High resolution electron microscopes with field emission sources opened the possibility to investigate solids on a 100 pm range. Either electron holograpy can be applied or an information limit that may even extend into a region below 100 pm can be exploited to reach this goal . However, lens aberrations such as the three-fold astigmatism often complicate an image interpretation in the 100 pm range or even make it impossible . On the other hand, there is growing need to understand physical processes at a mono-atomic level in order to further develop artificially structured materials such as nano-crystals, ceramic coatings or semiconductors. Commonly, such materials contain light elements like C, N, or O with bond lengths that are shorter than a typical 180 pm point resolution of a high resolution, electron microscope. The carbon-carbon distance of 150 pm is the shortest bond length value in crystalline solids. Moreover, any projection of a diamond lattice along a low index zone axis for lattice imaging leads to a reduced C-C distance.
Nowadays, High Resolution Electron Microscopes are capable to resolve structures on a scale below 100 pm. They can be equipped for Electron Holography in order to detect electric / magnetic fields and for chemical analyses (Electron Energy Loss Spectroscopy & Energy Dispersed X-ray's) that can be performed with a lateral resolution of 0.5 to 1 nm . With the aid of computer sciences it became also possible to quantify local strain. We utilize Philips CM200 and CM300 field emission instruments with attached image filters, the JEOL Atomic Resolution Microscope and specialized software  to perform these tasks. On the other hand, a recent highlight in materials sciences is the development a GaN technology that is driven by a fast trial and error approach and aims to revolutionize lighting . It was unavoidable that basic materials properties of the nano-structured thin films are barely understood because of the rapid progress .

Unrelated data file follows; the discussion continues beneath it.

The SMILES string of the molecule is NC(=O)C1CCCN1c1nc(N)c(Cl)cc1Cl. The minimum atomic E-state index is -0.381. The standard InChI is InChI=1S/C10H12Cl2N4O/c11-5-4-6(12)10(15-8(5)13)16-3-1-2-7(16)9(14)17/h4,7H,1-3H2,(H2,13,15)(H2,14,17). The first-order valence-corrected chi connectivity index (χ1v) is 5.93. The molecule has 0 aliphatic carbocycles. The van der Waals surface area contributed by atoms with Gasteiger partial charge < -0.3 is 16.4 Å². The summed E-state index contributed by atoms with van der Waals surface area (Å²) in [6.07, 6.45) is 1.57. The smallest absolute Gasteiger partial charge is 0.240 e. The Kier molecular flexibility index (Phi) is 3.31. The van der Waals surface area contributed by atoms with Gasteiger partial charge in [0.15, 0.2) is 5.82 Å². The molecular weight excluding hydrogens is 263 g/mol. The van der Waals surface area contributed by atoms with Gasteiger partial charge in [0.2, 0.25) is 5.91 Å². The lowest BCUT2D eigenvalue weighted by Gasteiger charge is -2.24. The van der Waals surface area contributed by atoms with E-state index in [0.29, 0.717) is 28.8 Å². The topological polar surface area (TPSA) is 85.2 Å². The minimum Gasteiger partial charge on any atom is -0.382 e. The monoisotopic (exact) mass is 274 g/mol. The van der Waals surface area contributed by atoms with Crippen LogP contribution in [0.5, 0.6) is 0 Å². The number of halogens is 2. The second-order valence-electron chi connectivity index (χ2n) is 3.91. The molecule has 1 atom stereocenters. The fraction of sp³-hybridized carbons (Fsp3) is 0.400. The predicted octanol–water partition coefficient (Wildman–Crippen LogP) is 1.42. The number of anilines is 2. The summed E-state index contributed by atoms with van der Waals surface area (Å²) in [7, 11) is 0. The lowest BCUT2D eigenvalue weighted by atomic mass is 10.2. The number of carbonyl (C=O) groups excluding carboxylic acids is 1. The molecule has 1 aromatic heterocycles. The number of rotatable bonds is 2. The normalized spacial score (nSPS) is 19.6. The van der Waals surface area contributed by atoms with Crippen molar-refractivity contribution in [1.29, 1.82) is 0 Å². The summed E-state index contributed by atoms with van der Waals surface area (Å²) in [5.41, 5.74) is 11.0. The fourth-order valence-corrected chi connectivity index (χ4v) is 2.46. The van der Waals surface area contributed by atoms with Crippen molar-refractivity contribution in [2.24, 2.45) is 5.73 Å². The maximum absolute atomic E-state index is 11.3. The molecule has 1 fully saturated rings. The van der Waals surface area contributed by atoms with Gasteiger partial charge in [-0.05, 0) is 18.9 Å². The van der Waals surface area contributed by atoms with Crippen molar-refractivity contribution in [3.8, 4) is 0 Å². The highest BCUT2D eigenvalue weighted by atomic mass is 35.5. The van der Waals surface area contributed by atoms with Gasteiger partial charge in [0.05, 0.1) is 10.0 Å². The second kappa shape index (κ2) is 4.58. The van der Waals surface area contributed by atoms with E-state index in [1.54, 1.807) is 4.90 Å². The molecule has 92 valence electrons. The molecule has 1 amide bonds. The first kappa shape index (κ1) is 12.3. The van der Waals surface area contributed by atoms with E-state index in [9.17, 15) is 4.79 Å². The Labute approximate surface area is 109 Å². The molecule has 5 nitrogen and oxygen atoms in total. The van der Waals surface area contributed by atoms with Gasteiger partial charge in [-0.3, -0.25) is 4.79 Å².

The latest transmission electron microscopes with field emission guns and imaging filters now provide much of the microanalysis and imaging necessary in applications such as ULSI device development. The installation and operating environment of the instruments are critical to their successful operation. Information from two such installations is presented here, one in a purpose built facility and the other in an existing building. Ground vibration, acoustic noise, stray electromagnetic fields, air flow and temperature variation are considered, and the measures implemented to achieve desirable levels of each parameter are discussed. The physical layout of an installation is also shown.
The transmission electron microscope (TEM) is one of the most useful tools available to the materials scientist. Yet both the complexity and expense of the equipment, and the huge investment in time necessary to become proficient in specimen preparation and image acquisition and analysis, mean that it is difficult for most industrial institutions to maintain a state-of-the-art TEM facility. How can industry overcome this problem? One solution is to set up a collaboration with a university, an industrial partner, or a government research laboratory. Such collaborations can be extremely valuable to the company, which gains access to microscopes, specimen-preparation equipment and the expertise of professional microscopists, and to the research laboratory, which benefits from the industrial perspective and the private sector's proficiency in materials preparation and processing.
Such collaborations exist, and they can produce excellent results. In this article, we present three case studies in which successful collaboration has occurred between industry and one of the Department of Energy's scientific user facilities, the National Center for Electron Microscopy (NCEM-see sidebar). Our aim is not only to describe results that we hope will be of scientific interest but also to encourage industrial researchers to consider collaborations with institutes such as NCEM.